NHS failures led to deaths of mother and her newborn baby, says inquest

Mentally ill mother Charlotte Bevan walked out of hospital days after giving birth and jumped off a cliff cradling her baby

Paul Gallagher
Friday 09 October 2015 22:29
Hospital CCTV picture shows new mum Charlotte Bevan leaving hospital with baby Zaani
Hospital CCTV picture shows new mum Charlotte Bevan leaving hospital with baby Zaani

A chain of “significant failures and missed opportunities” contributed to the death of a mentally ill mother who walked out of hospital days after giving birth and jumped off a cliff cradling her baby.

Charlotte Bevan was able to leave the city’s St Michael’s Hospital on 2 December last year without shoes and carrying four-day-old Zaani Tiana Bevan-Malbrouck, despite having a long history of severe mental illness and self-harm. The pair were found dead two days later at the bottom of Avon Gorge.

The double inquest into their deaths concluded on 9 October that the frequency of assessments for Ms Bevan was “inadequate”.

Speaking outside Avon Coroner’s Court alongside Ms Bevan’s partner Pascal Malbrouk, her mother Rachel Fortune said the deaths were a tragic event which had proved difficult for everybody concerned.

She said: “Following on from what has been said and heard in evidence, the family would urge the commissioners to fund a dedicated perinatal mental health service.”

A psychiatrist had told the hearing it was “significant” that a multi-disciplinary meeting featuring specialist mental health experts and social services had not been set up in the months before the double tragedy. One to one nursing was considered but ruled out.

Questions were raised about security procedures at St Michael’s and whether the hospital was the right place to send Ms Bevan, given that nurses and midwives were not trained to deal with “complex” patients with mental issues.

The hearing was also told Ms Bevan had been sectioned under the Mental Health Act four times. In 2011 she was found wandering along the M32 intending to jump from a bridge. Two years later after stopping taking her medication she stabbed herself in the breast.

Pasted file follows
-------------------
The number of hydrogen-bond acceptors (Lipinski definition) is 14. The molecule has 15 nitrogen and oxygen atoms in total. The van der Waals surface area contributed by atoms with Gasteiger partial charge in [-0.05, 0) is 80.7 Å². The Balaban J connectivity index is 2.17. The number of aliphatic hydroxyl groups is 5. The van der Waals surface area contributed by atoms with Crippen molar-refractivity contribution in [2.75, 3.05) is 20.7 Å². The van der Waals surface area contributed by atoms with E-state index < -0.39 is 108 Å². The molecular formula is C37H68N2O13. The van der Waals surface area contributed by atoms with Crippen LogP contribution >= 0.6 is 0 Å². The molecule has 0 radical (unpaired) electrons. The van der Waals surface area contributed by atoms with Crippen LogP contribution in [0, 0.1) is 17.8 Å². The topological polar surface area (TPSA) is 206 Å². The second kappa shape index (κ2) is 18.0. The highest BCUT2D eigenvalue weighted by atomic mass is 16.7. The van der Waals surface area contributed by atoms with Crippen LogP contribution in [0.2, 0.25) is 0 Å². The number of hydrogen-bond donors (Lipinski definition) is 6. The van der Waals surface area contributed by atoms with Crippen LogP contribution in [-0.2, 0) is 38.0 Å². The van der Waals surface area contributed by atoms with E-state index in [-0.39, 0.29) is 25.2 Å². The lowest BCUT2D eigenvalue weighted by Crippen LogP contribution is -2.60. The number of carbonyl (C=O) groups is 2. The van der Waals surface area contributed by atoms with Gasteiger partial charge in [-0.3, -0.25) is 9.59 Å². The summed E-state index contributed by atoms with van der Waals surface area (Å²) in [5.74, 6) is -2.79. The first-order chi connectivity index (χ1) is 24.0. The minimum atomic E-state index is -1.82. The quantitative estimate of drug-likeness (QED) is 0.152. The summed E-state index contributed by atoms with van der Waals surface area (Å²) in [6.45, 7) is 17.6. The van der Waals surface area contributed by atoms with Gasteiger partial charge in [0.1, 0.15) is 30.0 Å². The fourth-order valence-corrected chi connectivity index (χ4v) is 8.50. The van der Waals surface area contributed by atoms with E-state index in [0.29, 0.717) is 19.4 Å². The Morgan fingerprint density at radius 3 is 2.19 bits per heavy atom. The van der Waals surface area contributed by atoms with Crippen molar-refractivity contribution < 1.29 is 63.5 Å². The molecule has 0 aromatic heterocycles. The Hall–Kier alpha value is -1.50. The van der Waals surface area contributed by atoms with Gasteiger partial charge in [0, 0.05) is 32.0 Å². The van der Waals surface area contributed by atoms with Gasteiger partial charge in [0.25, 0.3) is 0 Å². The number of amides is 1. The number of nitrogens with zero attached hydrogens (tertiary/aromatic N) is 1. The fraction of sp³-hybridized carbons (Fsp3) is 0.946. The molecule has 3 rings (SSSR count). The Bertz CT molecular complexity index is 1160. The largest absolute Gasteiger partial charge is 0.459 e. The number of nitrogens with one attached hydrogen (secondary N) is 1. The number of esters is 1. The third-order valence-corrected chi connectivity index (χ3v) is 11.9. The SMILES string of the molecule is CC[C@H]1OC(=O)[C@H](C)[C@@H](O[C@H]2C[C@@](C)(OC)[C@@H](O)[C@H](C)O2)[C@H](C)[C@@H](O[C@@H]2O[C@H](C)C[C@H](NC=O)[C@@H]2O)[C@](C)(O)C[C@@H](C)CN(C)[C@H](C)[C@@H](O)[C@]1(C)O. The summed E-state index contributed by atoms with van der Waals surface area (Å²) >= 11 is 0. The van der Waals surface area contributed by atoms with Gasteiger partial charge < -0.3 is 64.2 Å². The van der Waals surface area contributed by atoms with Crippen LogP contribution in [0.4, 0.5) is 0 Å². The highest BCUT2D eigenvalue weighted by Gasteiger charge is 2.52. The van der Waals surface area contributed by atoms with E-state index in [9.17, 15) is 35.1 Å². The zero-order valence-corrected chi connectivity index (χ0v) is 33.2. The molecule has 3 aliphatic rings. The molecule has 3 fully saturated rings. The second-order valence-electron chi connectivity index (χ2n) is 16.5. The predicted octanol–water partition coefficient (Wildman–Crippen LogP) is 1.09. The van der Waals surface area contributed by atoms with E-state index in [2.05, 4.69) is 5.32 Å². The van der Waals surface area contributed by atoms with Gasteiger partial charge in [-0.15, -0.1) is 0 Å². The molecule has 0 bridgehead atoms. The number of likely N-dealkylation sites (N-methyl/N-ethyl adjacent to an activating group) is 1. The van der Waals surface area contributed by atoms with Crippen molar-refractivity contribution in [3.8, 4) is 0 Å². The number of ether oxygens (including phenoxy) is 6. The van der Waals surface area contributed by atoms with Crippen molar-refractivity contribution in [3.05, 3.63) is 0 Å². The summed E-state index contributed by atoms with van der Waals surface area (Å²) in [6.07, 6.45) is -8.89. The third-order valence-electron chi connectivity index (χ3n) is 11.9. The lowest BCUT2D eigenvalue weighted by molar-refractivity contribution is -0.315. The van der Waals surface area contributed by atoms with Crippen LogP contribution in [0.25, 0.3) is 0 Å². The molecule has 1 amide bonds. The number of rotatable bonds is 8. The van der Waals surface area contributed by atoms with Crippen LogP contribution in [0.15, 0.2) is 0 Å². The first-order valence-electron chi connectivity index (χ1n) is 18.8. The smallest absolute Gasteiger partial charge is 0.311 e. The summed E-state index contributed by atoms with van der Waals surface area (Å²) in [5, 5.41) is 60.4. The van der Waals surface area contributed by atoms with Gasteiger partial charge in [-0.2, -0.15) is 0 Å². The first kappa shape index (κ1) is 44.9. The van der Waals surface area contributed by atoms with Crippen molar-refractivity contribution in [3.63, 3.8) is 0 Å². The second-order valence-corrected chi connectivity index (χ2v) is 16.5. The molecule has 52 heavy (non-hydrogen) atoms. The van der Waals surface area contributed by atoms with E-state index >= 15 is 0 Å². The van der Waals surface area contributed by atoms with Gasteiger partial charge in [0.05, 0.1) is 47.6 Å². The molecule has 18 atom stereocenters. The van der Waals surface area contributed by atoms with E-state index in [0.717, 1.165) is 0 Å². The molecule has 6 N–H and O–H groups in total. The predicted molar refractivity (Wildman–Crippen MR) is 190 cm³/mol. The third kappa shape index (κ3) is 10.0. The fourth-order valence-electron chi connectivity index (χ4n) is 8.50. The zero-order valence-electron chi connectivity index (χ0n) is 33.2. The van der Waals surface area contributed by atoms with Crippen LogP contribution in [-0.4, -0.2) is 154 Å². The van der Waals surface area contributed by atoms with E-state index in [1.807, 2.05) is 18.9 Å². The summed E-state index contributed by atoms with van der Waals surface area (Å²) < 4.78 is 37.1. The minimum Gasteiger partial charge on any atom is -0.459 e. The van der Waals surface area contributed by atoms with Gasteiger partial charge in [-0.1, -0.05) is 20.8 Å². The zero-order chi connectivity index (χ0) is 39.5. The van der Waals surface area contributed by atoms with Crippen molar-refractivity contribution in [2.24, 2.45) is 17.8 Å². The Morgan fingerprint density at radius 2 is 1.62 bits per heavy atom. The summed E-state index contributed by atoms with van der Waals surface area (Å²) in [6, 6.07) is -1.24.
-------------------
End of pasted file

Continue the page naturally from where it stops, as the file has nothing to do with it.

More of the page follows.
Ms Bevan also stopped taking anti-psychotic medication in the weeks before her death over fears about being able to breastfeed. When doctors raised fears about Ms Bevan’s mental condition she agreed to resume taking her medication after giving birth. However, an independent expert told the hearing that it was too late by this point as Ms Bevan had already relapsed.

The 30-year-old had been described as a “beautiful, joyful and headstrong person” and the court heard Ms Bevan’s intentions after leaving the hospital were “unclear”.

Ms Bevan had been captured on CCTV leaving the maternity ward of St Michael’s cradling her baby. She was last seen crossing the road a short time later in front of Bristol’s Suspension Bridge.

Avon coroner Maria Voisin (corr) returned two narrative verdicts and said Ms Bevan had suffered an “undiagnosed psychotic relapse”.

The coroner also said she would be making a Prevention of Further Deaths Order and will write to NHS England and local commissioning groups regarding provision to mental health services for pregnant women.

Mrs Voisin said: “There was a failure … to develop a therapeutic relationship witg Charlotte during this high risk period and to involve a psychiatrist in her care and treatment.

“There was a failure to hold a multi-disciplinary team meeting to develop a care plan for Charlotte at all, but especially when concerns were raised during her pregnancy and when it was known she had stopped taking [her medication].”

Mrs Voisin also said Ms Bevan’s relapse was not managed properly and that no appropriate care plan was put in place.

She said: “That chain of failures contributed to Charlotte’s death. Zaani’s death was contributed to by a chain of failures in her mother’s care.”

Dr Caroline Gamlin, from NHS England South and South West, said: “We will act on the coroner’s findings to ensure that mothers with mental health needs and their babies have access to the services and professionals they need to keep them and their babies safe during pregnancy and following birth.”

Dr Gamlin said that while there was “more to do” the local NHS had already made changes to improve the way mothers with mental health needs are cared for.

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